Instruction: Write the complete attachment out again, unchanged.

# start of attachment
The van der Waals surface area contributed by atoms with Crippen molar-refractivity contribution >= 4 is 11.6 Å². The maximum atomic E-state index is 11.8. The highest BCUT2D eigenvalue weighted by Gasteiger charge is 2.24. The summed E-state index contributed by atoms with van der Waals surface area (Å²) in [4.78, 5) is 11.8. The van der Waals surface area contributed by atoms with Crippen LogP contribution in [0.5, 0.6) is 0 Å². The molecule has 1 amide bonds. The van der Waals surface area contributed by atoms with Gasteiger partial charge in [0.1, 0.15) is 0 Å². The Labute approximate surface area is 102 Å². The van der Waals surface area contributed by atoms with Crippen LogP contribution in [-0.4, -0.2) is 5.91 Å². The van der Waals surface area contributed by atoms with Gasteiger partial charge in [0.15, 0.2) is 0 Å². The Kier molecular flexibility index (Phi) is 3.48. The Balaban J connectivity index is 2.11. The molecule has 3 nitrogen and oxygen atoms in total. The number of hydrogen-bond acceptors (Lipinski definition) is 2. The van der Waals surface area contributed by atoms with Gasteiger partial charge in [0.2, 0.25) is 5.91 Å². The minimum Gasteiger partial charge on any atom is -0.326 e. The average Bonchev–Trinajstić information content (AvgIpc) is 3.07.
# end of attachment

The van der Waals surface area contributed by atoms with Crippen molar-refractivity contribution >= 4 is 11.6 Å². The maximum atomic E-state index is 11.8. The highest BCUT2D eigenvalue weighted by Gasteiger charge is 2.24. The summed E-state index contributed by atoms with van der Waals surface area (Å²) in [4.78, 5) is 11.8. The van der Waals surface area contributed by atoms with Crippen LogP contribution in [0.5, 0.6) is 0 Å². The molecule has 1 amide bonds. The van der Waals surface area contributed by atoms with Gasteiger partial charge in [0.1, 0.15) is 0 Å². The Labute approximate surface area is 102 Å². The van der Waals surface area contributed by atoms with Crippen LogP contribution in [-0.4, -0.2) is 5.91 Å². The van der Waals surface area contributed by atoms with Gasteiger partial charge in [0.15, 0.2) is 0 Å². The Kier molecular flexibility index (Phi) is 3.48. The Balaban J connectivity index is 2.11. The molecule has 3 nitrogen and oxygen atoms in total. The number of hydrogen-bond acceptors (Lipinski definition) is 2. The van der Waals surface area contributed by atoms with Gasteiger partial charge in [0.2, 0.25) is 5.91 Å². The minimum Gasteiger partial charge on any atom is -0.326 e. The average Bonchev–Trinajstić information content (AvgIpc) is 3.07.